Mary Kelley has been the victim of thieves three times in two years at her home, which is just outside the Wagener town limits.


Three lawn mowers have been taken, a water pump was destroyed after the burglars reportedly drove over it, and a window in a back bedroom was shattered where the thieves made entry during one incident.


Kelley said she's afraid to leave her home, and she's had enough. She is one of many Wagener residents planning to attend the Town Council meeting on Monday night to voice their concerns about burglaries in the area, and to see what they can do about it.


A Facebook event has been created for the meeting.


“Tired of the drugs and break-ins that have become part of our community?,” a message on the event's wall reads. “Join me and many others on Monday, February 4 at the Town Council Meeting in Wagener. Let's show up and tell the council and the local police that we support them and are willing to do whatever is asked of us to help rid our community of the problem.”


“We're thinking it's going to be a very productive meeting,” Wagener Chief of Police Jeff Key said. “Mostly just people coming to see what they can do to help. What we want to do is lay out the ground work for them and give them ideas.”


In recent weeks, the town had been plagued with a number of garage and shed break-ins – about two per week, according to Key. The number of such break-ins has decreased dramatically since authorities arrested a man accused of breaking into the garage of a Holley Street home on Jan. 16.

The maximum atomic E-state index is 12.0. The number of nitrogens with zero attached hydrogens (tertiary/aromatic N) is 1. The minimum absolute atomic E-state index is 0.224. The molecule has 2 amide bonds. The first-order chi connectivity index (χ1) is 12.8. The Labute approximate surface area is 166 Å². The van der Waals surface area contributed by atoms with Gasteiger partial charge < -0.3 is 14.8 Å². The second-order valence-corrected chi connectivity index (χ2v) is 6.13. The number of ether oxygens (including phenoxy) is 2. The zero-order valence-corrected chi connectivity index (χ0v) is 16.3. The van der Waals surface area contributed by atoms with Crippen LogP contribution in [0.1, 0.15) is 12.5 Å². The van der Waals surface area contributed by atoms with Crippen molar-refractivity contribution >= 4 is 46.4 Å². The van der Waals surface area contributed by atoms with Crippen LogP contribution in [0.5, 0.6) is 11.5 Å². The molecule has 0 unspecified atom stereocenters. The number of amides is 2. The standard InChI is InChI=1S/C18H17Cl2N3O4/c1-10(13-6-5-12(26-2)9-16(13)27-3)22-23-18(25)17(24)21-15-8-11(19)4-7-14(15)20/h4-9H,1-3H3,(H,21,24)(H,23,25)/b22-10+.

“It basically went to zero,” Key said of the number of shed break-ins since the suspect was arrested.


Key said he will stress to residents to lock up their homes, sheds and garages, including large outdoor items that may appeal to thieves, such as lawn mowers and tools.


He'll also emphasize recording serial numbers for items, from iPods to televisions to chainsaws.


“I can't tell you how many countless items different agencies recover, and they're never able to be given back to an owner because we have no idea who they were stolen from,” Key said. “If we don't have a serial number, we can't enter it into the NCIC computer, so we don't know if it's stolen.”


You can also carve a symbol or your initials into an item, Key said.


“We have to have some kind of distinguishing mark,” he said. “It's something most people don't think about until it's too late.”


The meeting begins at 6:30 p.m. at the Wagener Town Hall.


  Teddy Kulmala covers the crime beat for the Aiken Standard. He is a graduate of Clemson University and hails from Williston.